The instructor saying "Your reader is only giving you two minutes of his time," did not make sense to Luke;  in his experience, to write a three- and five-paragraph essay was what you learned as a precursor to writing a research paper.  How on EARTH could you read a research essay or paper in just a few minutes, and how could the writer support an argument with research (and references!) in just three sentences?  He labored for a good month over last year's term paper, building the support for his thesis. This was the total opposite of everything he had learned.

After talking to him about what the instructor was discussing in class, the feedback on his paper, and then talking to another Crew member, we finally had an "AHA!" moment.  What did make sense was finally considering these essays to be more for a SAT grader or College Admissions officer.  That made them a totally different style of writing, or at least a completely different reason for writing.  Once he looked at the paragraphs from that point of view, things began to become clearer, and he understood the critique.  He was able to calmly whittle his paragraphs down to two or three sentences each, understanding why he did not need all the supporting information that the writing he was accustomed to required.  

This brings us to his next point about the class expectations.  In comparing having written research papers with writing these new, more concise essays, Luke feels that if this was his only essay writing experience, he would be way over his head once he got to college or into a literature class that required more in-depth writing.  His suggestion is for Bridgeway Academy to revise the course description to reflect that while the focus is on learning about different essay styles,  the written essays expected are geared more toward SAT answers and college applications.  While the underlying mechanics are the same across the board (craft a thesis, create an outline, write a rough draft, revise), he thinks that understanding the audience from the start would have changed nearly all of how he approached the course.  He also is taking this fairly early in high school (first semester of 10th grade), so he feels he is at a point where it is still helpful.  If he was in his senior year with his SATs complete and college applications submitted, it would be too late to be really practical.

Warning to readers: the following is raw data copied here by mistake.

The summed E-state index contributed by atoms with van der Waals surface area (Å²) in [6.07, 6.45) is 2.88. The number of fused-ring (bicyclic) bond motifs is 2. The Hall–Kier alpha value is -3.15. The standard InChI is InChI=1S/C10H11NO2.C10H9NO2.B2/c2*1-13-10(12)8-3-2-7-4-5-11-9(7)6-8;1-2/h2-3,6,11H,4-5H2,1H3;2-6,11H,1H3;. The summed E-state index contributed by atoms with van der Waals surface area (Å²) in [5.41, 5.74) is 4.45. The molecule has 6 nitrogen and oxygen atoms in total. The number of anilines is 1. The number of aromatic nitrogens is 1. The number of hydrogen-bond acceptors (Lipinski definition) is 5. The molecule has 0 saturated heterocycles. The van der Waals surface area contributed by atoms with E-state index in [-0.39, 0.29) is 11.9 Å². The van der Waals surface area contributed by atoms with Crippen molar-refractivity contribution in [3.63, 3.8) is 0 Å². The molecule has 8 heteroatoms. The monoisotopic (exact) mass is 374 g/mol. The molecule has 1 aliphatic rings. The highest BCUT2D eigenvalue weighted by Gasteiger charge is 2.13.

One thing Luke did enjoy was the small group setting.  His class had 10 students.  While he's very happy as a homeschooler to work independently, he did like having the familiar peer interaction of the class and a teacher leading the group. This was a good transition class for him, but could also be good for students who have not done a class setting before. 

I am very glad that we did this as part of the Crew review, so that as parents we were able to support each other when a class was missed or we didn't understand what was going on.  Luke and I both appreciated that feature that made it more like "regular" school.  One of the things we are grateful for with homeschooling is flexibility;  after with having had the technical issues we did, I would only consider doing another Learning Lab if we were able to fully commit to being home for every class session. Despite the many bumps, I think this was a good experience for Luke - he has learned to write to entirely new audience.  He feels that while Easy Essay Writing was ultimately academically worthwhile, though the lack of specifics in course description and the difficult technical process make him hesitant to try another Learning Lab program.

The Schoolhouse Review Crew reviewed two other Learning Labs from Bridgeway Academy in addition to a textbook-based remedial English course called Bridgeway English (Book 1 and Book 2).  Click on the banner below to find out about their experiences.


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  1. It's really one of the best thing in order for the student to master their skill in writing is to conduct an activity like this one because they will surely enjoy their spare time by doing these things. So, we must also apply this to our kids or to other if applicable.

  2. This kind of learning is really wonderful and helpful for most of the people who will came across into this kind of article. It's also good that you really put an effort in giving us the information about their school that may also interest someone to bring their child in there.

  3. After i am reading this post i am very helpful here and get some interesting information about academic essay writing service, Thanks for the share.